• However you choose to measure, or not measure, the reason I share this is to encourage you to keep submitting, even if it’s months between acceptances. The literary market is vast and greatly varied by subjective tastes, issue themes and needs. A rejection does not necessarily mean the quality of the work was the problem, but rather, it was just not a fit for what they are trying to accomplish. It could simply mean they received several poems of the same topic and prefer another, therefore, can’t publish yours. For example, there was a poem I truly believed in, so I just kept sending it out. One day, after 31 rejections, I finally got an acceptance! And it was in a journal I admire.
  • Keep reading and keep writing, the more you produce, the more refined it is, the more you can submit.

Other tips

Submission strategies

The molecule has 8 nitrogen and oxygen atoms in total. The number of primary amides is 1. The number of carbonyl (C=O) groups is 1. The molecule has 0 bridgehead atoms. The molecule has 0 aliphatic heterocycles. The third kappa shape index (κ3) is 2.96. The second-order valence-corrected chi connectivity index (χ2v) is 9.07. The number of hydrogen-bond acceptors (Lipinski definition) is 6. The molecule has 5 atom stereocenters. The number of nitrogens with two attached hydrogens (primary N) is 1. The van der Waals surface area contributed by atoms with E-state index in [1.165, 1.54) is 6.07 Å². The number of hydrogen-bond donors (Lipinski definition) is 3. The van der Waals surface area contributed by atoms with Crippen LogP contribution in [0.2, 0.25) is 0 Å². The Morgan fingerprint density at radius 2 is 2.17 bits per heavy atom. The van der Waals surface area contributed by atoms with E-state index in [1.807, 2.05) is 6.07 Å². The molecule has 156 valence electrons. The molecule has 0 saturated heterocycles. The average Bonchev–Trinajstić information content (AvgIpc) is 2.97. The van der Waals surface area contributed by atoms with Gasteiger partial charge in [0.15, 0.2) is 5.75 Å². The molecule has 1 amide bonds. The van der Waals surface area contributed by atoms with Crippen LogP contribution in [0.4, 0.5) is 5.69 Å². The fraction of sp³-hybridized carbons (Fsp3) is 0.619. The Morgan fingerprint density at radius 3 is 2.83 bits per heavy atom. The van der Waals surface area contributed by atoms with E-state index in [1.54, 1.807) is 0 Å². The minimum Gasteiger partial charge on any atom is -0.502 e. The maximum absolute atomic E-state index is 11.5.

Handling rejection

Additional submission resources

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2 replies »

  1. Trish, thanks for this. I always appreciate your articles. I wouldn’t want to give writers false expectations though — I believe the 10-20% acceptance rate you quote is higher than average for poets if you add to the mix writers who are just beginning to be serious about writing and submitting. Or if you consider more seasoned poets who don’t submit much. Even those of us who are well published have periods of time with really low acceptance rates (like 2% for me). I’ve been published in some really picky journals like Diode, Pedestal, and Prairie Schooner, and my poems have been featured on the Writers’ Almanac and Tracy K. Smith’s The Slowdown, yet my highest was 15% and that’s when I was submitting a lot. For me, my percentage has dropped when I don’t submit much, which I believe proves it is somewhat of a numbers game. The more you submit, the higher your percentage rate rises. If you’re not submitting much, and you aren’t getting acceptances, rather than getting discouraged, you should submit more. And like you say, Trish, study the journals and send them your best work that fits their aesthetic.

    • This is a great comment and yes my acceptance rates have often been below 10% based on sending less and/or choosing more challenging markets, so really there are so many variables. I should add some additional commentary. Thank you!